And they did quite well despite marrying young and before having a career or higher education.May 12, 2017 1:32 pm at 1:32 pm #1274820a_trying_ben_torahParticipant
its the husbands job to support the wife or did nobody ever read thier kesubah?May 12, 2017 1:43 pm at 1:43 pm #1274823a_trying_ben_torahParticipant
its the husbands job to support the wife or did nobody ever read their kesubah and therefore not get married unless they have a plan to support the wife this plan may include wife working, parents/in laws, support, etcMay 12, 2017 1:44 pm at 1:44 pm #1274826
“The kallah’s family giving the chasan a dowry is an age old Jewish minhag’
The concept of a dowry is NOT uniquely a yiddeshe minhag and many traditional and tribal societies arrange for the girl’s family to initially provide some gift, whether a sum of money, a few goats and cows, or whatever the local minhag. However, once they are married, why is there any rational basis for the girl’s family to continue supporting them, if the boy is a full time learner? The girl may decide to work but the girl’s family may have other children at home to support (both boys and girls) so it makes no sense to have such a unilateral funding obligation. Again, its what people willingly agree to and such practices may be the local minhag but we should be moving towards the next generation where there are opportunities for bochurim to work part-time so as to provide at least minimal support for their families and also provide better education and job skills to girls so they can support their husbands if they don’t want to work even a few hours a week.May 12, 2017 4:13 pm at 4:13 pm #1274854smnParticipant
CTLAWYER: excellent response 👏👏👏May 12, 2017 5:05 pm at 5:05 pm #1274906☢️ 🚭 ☣️ Rand0m3x 🧠🕴️🎲Participant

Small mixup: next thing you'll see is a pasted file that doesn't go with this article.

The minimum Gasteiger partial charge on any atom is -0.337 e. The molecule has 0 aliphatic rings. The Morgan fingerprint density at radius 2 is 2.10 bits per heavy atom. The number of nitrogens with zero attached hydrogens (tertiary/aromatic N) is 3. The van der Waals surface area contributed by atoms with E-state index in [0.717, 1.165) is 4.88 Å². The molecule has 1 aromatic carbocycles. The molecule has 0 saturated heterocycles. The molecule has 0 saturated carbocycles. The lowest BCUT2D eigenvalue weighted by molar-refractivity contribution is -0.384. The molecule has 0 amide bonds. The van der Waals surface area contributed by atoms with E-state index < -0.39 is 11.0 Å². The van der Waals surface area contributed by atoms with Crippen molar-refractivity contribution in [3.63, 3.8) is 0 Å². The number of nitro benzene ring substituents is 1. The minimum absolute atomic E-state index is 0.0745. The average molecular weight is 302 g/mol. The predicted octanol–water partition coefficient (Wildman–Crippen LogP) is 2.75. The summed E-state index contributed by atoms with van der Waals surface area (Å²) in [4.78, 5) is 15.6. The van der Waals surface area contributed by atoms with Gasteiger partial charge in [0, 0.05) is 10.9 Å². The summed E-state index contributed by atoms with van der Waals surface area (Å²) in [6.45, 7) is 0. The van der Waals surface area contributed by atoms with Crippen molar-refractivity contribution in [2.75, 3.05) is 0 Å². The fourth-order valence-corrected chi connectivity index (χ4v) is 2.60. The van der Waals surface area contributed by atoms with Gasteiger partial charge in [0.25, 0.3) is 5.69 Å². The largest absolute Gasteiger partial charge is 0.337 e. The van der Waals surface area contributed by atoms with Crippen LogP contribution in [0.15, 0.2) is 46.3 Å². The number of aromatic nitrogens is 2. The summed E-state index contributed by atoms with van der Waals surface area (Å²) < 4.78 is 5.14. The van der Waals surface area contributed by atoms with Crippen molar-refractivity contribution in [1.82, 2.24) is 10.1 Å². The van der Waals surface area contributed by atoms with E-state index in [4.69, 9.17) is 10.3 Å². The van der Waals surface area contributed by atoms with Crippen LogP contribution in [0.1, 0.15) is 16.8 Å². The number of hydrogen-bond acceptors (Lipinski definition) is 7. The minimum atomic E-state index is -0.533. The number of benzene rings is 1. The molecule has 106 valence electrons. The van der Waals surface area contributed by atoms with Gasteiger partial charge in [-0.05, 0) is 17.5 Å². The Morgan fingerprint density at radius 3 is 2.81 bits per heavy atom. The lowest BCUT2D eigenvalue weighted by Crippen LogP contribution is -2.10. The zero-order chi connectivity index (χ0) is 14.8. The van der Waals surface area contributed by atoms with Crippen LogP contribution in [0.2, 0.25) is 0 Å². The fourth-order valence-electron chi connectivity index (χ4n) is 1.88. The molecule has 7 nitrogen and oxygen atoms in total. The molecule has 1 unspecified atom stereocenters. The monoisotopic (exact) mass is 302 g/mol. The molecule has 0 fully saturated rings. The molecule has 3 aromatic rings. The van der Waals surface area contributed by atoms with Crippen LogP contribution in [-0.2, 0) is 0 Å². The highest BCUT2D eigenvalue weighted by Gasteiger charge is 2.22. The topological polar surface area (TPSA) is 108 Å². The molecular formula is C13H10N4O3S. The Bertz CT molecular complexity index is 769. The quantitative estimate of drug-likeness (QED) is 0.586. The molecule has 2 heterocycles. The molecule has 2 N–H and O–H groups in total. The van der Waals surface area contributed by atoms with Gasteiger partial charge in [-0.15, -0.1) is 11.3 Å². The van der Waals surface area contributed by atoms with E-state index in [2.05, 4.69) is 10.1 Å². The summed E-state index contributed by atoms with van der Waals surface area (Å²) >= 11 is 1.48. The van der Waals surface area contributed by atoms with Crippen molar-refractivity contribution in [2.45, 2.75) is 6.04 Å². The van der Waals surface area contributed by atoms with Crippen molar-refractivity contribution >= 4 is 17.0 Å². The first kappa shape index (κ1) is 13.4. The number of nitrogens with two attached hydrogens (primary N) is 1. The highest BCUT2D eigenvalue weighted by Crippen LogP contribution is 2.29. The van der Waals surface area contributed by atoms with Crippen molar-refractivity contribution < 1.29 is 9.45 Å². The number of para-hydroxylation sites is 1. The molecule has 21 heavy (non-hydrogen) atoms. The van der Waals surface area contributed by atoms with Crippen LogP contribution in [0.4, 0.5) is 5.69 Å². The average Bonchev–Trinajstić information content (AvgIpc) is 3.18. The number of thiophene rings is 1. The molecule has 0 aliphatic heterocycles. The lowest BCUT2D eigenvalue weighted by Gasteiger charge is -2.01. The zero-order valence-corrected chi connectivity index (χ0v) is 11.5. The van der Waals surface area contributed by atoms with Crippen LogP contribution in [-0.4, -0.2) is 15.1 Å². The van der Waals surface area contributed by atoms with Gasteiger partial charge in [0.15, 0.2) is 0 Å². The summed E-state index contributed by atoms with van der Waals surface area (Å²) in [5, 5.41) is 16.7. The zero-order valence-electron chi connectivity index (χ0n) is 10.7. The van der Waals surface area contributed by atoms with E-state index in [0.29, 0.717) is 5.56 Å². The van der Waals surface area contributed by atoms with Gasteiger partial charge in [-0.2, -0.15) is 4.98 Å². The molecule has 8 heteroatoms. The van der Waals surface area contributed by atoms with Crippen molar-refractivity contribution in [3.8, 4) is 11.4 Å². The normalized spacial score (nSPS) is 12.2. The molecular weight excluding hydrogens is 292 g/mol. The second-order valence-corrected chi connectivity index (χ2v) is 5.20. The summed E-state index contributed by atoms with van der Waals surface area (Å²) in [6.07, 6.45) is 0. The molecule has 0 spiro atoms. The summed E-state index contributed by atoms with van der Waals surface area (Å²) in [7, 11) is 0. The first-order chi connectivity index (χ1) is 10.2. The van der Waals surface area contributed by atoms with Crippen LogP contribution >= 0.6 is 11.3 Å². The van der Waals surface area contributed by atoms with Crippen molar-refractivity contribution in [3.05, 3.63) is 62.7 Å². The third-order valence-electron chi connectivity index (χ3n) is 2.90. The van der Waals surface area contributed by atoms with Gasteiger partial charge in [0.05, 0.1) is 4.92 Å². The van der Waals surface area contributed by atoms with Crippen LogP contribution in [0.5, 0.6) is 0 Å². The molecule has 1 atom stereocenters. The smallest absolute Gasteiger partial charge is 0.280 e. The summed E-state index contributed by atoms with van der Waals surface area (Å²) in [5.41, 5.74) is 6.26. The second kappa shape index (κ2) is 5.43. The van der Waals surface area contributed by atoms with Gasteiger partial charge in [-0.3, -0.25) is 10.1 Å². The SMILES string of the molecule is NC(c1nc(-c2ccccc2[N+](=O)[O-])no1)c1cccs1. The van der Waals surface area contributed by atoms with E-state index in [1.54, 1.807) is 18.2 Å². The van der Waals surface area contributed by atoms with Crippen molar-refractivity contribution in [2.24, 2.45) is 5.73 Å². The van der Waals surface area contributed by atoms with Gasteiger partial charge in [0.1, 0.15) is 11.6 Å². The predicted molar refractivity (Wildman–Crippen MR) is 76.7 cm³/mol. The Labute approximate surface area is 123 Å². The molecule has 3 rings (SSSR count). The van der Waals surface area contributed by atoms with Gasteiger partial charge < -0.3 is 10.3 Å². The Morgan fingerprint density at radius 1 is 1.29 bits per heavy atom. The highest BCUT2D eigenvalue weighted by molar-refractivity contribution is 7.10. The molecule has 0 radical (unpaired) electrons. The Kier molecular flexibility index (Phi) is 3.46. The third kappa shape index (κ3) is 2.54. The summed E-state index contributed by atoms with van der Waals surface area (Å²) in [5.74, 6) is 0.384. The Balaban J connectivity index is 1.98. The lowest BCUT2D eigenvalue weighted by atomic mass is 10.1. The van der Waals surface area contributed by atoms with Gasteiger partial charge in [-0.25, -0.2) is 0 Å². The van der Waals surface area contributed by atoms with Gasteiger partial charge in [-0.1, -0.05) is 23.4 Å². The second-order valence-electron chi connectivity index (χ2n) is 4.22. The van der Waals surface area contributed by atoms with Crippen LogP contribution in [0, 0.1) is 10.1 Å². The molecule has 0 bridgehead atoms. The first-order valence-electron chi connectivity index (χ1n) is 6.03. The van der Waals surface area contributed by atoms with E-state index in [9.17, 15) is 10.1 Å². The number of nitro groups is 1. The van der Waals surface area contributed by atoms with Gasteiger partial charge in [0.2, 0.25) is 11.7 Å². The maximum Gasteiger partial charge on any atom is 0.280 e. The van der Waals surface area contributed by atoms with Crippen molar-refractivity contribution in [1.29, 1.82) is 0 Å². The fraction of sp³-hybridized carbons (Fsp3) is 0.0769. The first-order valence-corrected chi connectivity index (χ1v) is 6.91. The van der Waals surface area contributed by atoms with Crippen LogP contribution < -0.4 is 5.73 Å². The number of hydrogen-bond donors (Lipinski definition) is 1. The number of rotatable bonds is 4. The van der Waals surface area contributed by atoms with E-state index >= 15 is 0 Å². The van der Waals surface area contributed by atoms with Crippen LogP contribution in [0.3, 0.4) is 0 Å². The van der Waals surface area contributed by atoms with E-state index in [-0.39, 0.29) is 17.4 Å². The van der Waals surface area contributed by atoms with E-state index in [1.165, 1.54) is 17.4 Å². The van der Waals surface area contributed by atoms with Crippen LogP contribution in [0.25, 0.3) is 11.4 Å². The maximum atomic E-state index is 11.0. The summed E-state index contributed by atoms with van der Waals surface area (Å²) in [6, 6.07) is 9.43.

…unless they have a plan to support their wife. This plan may include the wife working…
I don’t think having someone work counts as supporting them.May 14, 2017 1:02 am at 1:02 am #1275073
CTL, “The most important thing about family money and financial background is that you and your eventual bride should not come from a very different socio-economic background.”
Is that a suggestion that money should marry money?May 14, 2017 1:12 am at 1:12 am #1275080
When money marries money, it’s a waste of money.May 14, 2017 9:14 am at 9:14 am #1275232
you have no scientific type data to back up your claim and such a study was ner performed by a group such as the Pew Report.
OOT is a different world. If I look at the communities I’ve lived in, the Stharkers (baal batim) who built and funded the synagogues, day schools, yeshivos going back to my parents’ generation (born 1920 in the US) were men who married after completing their college educations and starting in the work force. Some, like my father, married during WWII and after being disccharged form the armed forces started career and family in 1946.